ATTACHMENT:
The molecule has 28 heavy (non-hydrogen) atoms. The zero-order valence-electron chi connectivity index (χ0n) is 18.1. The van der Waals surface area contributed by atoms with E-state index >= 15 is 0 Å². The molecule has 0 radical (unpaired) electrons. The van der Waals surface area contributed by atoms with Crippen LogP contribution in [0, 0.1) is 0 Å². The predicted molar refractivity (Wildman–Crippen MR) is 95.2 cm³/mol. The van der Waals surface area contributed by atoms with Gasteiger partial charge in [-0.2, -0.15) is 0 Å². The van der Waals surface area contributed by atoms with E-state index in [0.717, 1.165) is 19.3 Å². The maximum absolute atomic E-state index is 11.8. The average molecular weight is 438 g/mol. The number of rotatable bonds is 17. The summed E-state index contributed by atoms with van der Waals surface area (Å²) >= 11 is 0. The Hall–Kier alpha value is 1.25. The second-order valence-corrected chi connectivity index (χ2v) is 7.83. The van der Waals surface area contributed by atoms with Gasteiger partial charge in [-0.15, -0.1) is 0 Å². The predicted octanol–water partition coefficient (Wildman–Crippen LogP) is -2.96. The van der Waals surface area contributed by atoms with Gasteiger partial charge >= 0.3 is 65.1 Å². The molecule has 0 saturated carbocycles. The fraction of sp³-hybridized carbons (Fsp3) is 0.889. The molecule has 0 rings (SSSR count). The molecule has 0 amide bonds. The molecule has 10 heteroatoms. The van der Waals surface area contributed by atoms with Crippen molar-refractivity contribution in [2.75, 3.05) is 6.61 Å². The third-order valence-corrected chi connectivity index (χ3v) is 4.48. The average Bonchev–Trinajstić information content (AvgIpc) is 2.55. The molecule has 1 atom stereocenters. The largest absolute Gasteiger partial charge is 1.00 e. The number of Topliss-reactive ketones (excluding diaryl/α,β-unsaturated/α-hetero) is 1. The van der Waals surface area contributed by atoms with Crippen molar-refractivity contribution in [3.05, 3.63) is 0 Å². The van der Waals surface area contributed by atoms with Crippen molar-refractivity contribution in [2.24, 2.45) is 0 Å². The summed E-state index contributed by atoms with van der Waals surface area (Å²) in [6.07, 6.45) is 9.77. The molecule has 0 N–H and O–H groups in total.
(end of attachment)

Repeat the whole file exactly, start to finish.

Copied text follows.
The molecule has 28 heavy (non-hydrogen) atoms. The zero-order valence-electron chi connectivity index (χ0n) is 18.1. The van der Waals surface area contributed by atoms with E-state index >= 15 is 0 Å². The molecule has 0 radical (unpaired) electrons. The van der Waals surface area contributed by atoms with Crippen LogP contribution in [0, 0.1) is 0 Å². The predicted molar refractivity (Wildman–Crippen MR) is 95.2 cm³/mol. The van der Waals surface area contributed by atoms with Gasteiger partial charge in [-0.2, -0.15) is 0 Å². The van der Waals surface area contributed by atoms with E-state index in [0.717, 1.165) is 19.3 Å². The maximum absolute atomic E-state index is 11.8. The average molecular weight is 438 g/mol. The number of rotatable bonds is 17. The summed E-state index contributed by atoms with van der Waals surface area (Å²) >= 11 is 0. The Hall–Kier alpha value is 1.25. The second-order valence-corrected chi connectivity index (χ2v) is 7.83. The van der Waals surface area contributed by atoms with Gasteiger partial charge in [-0.15, -0.1) is 0 Å². The predicted octanol–water partition coefficient (Wildman–Crippen LogP) is -2.96. The van der Waals surface area contributed by atoms with Gasteiger partial charge >= 0.3 is 65.1 Å². The molecule has 0 saturated carbocycles. The fraction of sp³-hybridized carbons (Fsp3) is 0.889. The molecule has 0 rings (SSSR count). The molecule has 0 amide bonds. The molecule has 10 heteroatoms. The van der Waals surface area contributed by atoms with Crippen molar-refractivity contribution in [2.75, 3.05) is 6.61 Å². The third-order valence-corrected chi connectivity index (χ3v) is 4.48. The average Bonchev–Trinajstić information content (AvgIpc) is 2.55. The molecule has 1 atom stereocenters. The largest absolute Gasteiger partial charge is 1.00 e. The number of Topliss-reactive ketones (excluding diaryl/α,β-unsaturated/α-hetero) is 1. The van der Waals surface area contributed by atoms with Crippen molar-refractivity contribution in [3.05, 3.63) is 0 Å². The van der Waals surface area contributed by atoms with Crippen molar-refractivity contribution in [2.24, 2.45) is 0 Å². The summed E-state index contributed by atoms with van der Waals surface area (Å²) in [6.07, 6.45) is 9.77. The molecule has 0 N–H and O–H groups in total.